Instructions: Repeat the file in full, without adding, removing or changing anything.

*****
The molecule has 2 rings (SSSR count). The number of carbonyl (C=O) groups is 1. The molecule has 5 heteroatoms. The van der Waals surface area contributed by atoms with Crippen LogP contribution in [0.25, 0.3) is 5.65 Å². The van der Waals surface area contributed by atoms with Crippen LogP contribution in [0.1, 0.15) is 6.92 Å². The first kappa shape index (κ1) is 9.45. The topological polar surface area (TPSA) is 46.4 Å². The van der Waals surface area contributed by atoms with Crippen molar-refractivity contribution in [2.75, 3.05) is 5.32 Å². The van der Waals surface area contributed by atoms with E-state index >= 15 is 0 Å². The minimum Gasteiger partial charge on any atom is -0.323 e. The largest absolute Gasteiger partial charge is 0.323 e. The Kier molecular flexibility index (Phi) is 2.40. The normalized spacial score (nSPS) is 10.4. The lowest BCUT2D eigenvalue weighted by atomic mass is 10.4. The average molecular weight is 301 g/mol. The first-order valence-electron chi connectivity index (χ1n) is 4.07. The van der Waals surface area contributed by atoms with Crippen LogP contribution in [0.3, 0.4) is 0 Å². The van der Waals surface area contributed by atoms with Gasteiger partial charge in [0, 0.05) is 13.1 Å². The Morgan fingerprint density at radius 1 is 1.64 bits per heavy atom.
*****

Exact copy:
The molecule has 2 rings (SSSR count). The number of carbonyl (C=O) groups is 1. The molecule has 5 heteroatoms. The van der Waals surface area contributed by atoms with Crippen LogP contribution in [0.25, 0.3) is 5.65 Å². The van der Waals surface area contributed by atoms with Crippen LogP contribution in [0.1, 0.15) is 6.92 Å². The first kappa shape index (κ1) is 9.45. The topological polar surface area (TPSA) is 46.4 Å². The van der Waals surface area contributed by atoms with Crippen molar-refractivity contribution in [2.75, 3.05) is 5.32 Å². The van der Waals surface area contributed by atoms with E-state index >= 15 is 0 Å². The minimum Gasteiger partial charge on any atom is -0.323 e. The largest absolute Gasteiger partial charge is 0.323 e. The Kier molecular flexibility index (Phi) is 2.40. The normalized spacial score (nSPS) is 10.4. The lowest BCUT2D eigenvalue weighted by atomic mass is 10.4. The average molecular weight is 301 g/mol. The first-order valence-electron chi connectivity index (χ1n) is 4.07. The van der Waals surface area contributed by atoms with Crippen LogP contribution in [0.3, 0.4) is 0 Å². The van der Waals surface area contributed by atoms with Gasteiger partial charge in [0, 0.05) is 13.1 Å². The Morgan fingerprint density at radius 1 is 1.64 bits per heavy atom.